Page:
In respect to all this, the Fed and government are silent – no response, as Wall Street, banking and government, in their own particular ways, suck the lifeblood out of the system.

Washington and Wall Street are bastions of systemic excesses. Americans are getting what they asked for. They allowed their Congressmen to become prostitutes for big business and they have allowed the Fed, banking and Wall Street to run amok and in that process to destroy the economy. Profligacy is everywhere, but few seem to care. That has left us in supreme vulnerability and falling confidence as a people and as a nation. Ignoring the problems does not make them go away. There is bias all over the mainline media, which tells us everything is going to be ok, when it isn’t going to be ok. Just ask the long-term unemployed, which stretch back to 1990. We are in trouble and it is time we recognized that.

As we have said repeatedly, quantitative easing, the creation of money and credit, and the stimulus plans, as policies have been a failure, as have zero interest rates. We believe QE3 will be implemented, but as you have seen effectiveness is on the wane and QE3 could be the end of the road.

We wonder if research departments at the big banks and brokerage houses understand that unemployment is 22.4%, that without the birth/death model, about 152,000 jobs were lost in May and that the government is lying, again? These analysts and economists cannot be that dumb. We have been writing about these bogus figures for 15 years. Whatever Washington needs to create, it does so. For those who were unaware, that struggling food purveyor McDonald’s received billions in TARP funds and we have no explanation as to why.

This is one of the most successful corporations in the history of the world. It just so happens that McDonald’s added 62,000 new jobs in May, which made up a good part of newly created jobs. This indicates to us cooking the numbers and leads us to believe there will be more severe unemployment problems in the near future. That means, coupled with the falling GDP growth figures, that QE3 has to become reality, or the economy will fall into deflationary depression and there will be a massive liquidation of bad debt and bankruptcies as far as the eye can see. That will include many major banks and brokerage houses worldwide.

It will be a sight to behold. This is why you have no more than three month’s operating expenses on deposit at the bank, and no CDs. The government doesn’t have money to cover the FDIC insurance and as a result they will have to print it exacerbating inflation. The general stock market will head downward with the exception of gold and silver shares, which will appreciate as they did in the 1930s and late 1970s. If the market falls to Dow 3,000 all the value in pension funds, cash value life insurance policies and annuities will fall as well. Get out of these investment vehicles now while you still can and switch to gold and silver shares, coins and bullion. For those of you who do not understand, this is what happens in a depression. The only place that is safe is in gold and silver related assets.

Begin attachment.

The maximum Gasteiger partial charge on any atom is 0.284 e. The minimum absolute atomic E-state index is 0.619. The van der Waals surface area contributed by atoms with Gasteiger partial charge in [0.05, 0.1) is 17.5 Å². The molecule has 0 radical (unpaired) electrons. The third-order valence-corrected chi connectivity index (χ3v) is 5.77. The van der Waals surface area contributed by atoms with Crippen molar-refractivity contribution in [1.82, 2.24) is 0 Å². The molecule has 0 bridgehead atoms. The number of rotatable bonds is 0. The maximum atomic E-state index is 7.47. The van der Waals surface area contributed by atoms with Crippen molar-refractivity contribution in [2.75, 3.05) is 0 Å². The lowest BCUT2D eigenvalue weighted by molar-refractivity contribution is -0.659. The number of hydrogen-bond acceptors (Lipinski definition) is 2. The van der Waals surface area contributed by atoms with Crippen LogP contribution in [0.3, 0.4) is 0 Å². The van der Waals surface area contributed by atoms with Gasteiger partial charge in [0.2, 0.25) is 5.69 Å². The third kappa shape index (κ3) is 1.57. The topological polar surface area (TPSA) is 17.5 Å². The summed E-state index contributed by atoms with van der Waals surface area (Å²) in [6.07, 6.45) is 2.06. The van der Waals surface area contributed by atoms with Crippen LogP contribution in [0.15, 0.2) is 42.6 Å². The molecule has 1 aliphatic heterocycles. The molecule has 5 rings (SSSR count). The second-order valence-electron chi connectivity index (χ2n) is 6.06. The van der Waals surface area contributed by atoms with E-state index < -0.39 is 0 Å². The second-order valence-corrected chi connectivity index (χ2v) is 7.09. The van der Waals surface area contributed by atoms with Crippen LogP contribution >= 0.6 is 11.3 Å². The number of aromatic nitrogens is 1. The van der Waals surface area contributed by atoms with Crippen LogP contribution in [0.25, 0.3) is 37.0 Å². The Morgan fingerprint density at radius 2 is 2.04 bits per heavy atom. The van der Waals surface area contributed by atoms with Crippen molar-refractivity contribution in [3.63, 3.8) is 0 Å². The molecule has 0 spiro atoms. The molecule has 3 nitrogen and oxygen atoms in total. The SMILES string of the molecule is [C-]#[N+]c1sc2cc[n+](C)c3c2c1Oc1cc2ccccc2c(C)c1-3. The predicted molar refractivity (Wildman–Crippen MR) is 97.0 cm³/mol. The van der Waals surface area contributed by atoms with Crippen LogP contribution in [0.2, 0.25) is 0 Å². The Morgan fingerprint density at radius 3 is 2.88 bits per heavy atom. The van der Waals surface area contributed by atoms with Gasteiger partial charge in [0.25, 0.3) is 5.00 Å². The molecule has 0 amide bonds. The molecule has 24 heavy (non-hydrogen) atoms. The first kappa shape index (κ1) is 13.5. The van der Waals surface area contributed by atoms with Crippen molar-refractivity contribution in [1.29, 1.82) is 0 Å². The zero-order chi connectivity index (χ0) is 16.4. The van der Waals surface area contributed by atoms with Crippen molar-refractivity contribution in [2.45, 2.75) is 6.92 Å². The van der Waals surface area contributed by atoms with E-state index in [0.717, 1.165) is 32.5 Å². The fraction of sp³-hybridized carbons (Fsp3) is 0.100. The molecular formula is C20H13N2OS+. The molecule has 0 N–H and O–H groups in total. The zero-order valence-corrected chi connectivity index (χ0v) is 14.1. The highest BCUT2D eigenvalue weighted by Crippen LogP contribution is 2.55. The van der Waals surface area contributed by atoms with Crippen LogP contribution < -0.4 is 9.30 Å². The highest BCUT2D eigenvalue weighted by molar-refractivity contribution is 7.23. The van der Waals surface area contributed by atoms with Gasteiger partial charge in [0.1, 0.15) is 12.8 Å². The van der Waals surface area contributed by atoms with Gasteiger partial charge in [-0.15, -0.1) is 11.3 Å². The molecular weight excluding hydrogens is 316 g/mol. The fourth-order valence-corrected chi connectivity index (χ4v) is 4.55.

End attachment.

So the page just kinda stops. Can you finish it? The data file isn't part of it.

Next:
Government tells us inflation is 2% when it is 10.2%. Food and gas prices have increased over the past almost two years by more than 50%. Inflation as we predicted in May 2010 will be 14% by the end of the year, and the result of QE2 will put inflation close to 30% by the end of 2012. If more than $2 trillion is spent on QE3 inflation will probably be 50% in 2013, or hyperinflation. Prices for almost everything are higher and they’ll get higher yet. Inflation is 15% in China and wages are rising. That means export prices to the US and Europe are going to increase as well.

The Fed has to continue to create money and credit out of thin air to fund the needs of the US Treasury. China and Japan have been sellers and will continue to be. Between the two they have about $2 trillion in US bills, notes and bonds. What part of that the Fed will have to buy remains to be seen, but it has to be recognized as an overhang on the market. Japan’s problems will force it to sell $200 billion to $500 billion worth of US Treasuries to fund their nuclear cleanup. Our guess is that conservatively the Fed will have to buy some $500 billion in Treasuries over the next year from China and Japan alone, plus 80% of what the Treasury has to issue. The supply of money and credit will go through the roof as it has for the past three years.

We see Congress arguing about the cash debt extension. As we expressed earlier the legislation will probably be passed and we see little in the way of meaningful cuts. Any cuts that come will come in the form of cuts in proposed budget increases. Cutting Social Security and Medicare are still out of the question, although Medicaid, food stamps and extended unemployment benefits could be cut. We find it laughable that they continue to increase defense spending at the same time. People paid for Social Security and Medicare, so they should not be cut. All the other programs should be cut.